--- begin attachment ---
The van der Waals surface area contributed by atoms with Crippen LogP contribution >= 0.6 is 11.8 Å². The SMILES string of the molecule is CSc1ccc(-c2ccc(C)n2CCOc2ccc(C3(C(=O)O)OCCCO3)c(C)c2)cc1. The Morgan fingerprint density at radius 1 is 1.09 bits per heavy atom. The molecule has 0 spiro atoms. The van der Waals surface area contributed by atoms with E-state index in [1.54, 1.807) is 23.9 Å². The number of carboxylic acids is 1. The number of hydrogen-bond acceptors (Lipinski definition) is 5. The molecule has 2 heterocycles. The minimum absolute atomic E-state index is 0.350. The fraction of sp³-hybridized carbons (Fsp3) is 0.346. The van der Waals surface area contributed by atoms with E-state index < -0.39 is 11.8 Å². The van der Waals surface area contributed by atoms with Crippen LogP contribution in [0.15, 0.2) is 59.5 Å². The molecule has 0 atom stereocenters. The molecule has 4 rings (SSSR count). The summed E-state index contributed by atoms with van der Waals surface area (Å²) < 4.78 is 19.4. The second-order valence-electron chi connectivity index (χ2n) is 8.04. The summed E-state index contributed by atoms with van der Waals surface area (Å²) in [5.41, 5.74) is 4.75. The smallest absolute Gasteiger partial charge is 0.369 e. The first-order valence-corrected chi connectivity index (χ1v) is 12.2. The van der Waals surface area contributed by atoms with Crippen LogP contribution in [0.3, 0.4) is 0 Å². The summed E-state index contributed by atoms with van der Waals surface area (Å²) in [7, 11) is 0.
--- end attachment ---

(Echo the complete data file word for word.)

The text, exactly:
The van der Waals surface area contributed by atoms with Crippen LogP contribution >= 0.6 is 11.8 Å². The SMILES string of the molecule is CSc1ccc(-c2ccc(C)n2CCOc2ccc(C3(C(=O)O)OCCCO3)c(C)c2)cc1. The Morgan fingerprint density at radius 1 is 1.09 bits per heavy atom. The molecule has 0 spiro atoms. The van der Waals surface area contributed by atoms with E-state index in [1.54, 1.807) is 23.9 Å². The number of carboxylic acids is 1. The number of hydrogen-bond acceptors (Lipinski definition) is 5. The molecule has 2 heterocycles. The minimum absolute atomic E-state index is 0.350. The fraction of sp³-hybridized carbons (Fsp3) is 0.346. The van der Waals surface area contributed by atoms with E-state index < -0.39 is 11.8 Å². The van der Waals surface area contributed by atoms with Crippen LogP contribution in [0.15, 0.2) is 59.5 Å². The molecule has 0 atom stereocenters. The molecule has 4 rings (SSSR count). The summed E-state index contributed by atoms with van der Waals surface area (Å²) < 4.78 is 19.4. The second-order valence-electron chi connectivity index (χ2n) is 8.04. The summed E-state index contributed by atoms with van der Waals surface area (Å²) in [5.41, 5.74) is 4.75. The smallest absolute Gasteiger partial charge is 0.369 e. The first-order valence-corrected chi connectivity index (χ1v) is 12.2. The van der Waals surface area contributed by atoms with Crippen LogP contribution in [0.3, 0.4) is 0 Å². The summed E-state index contributed by atoms with van der Waals surface area (Å²) in [7, 11) is 0.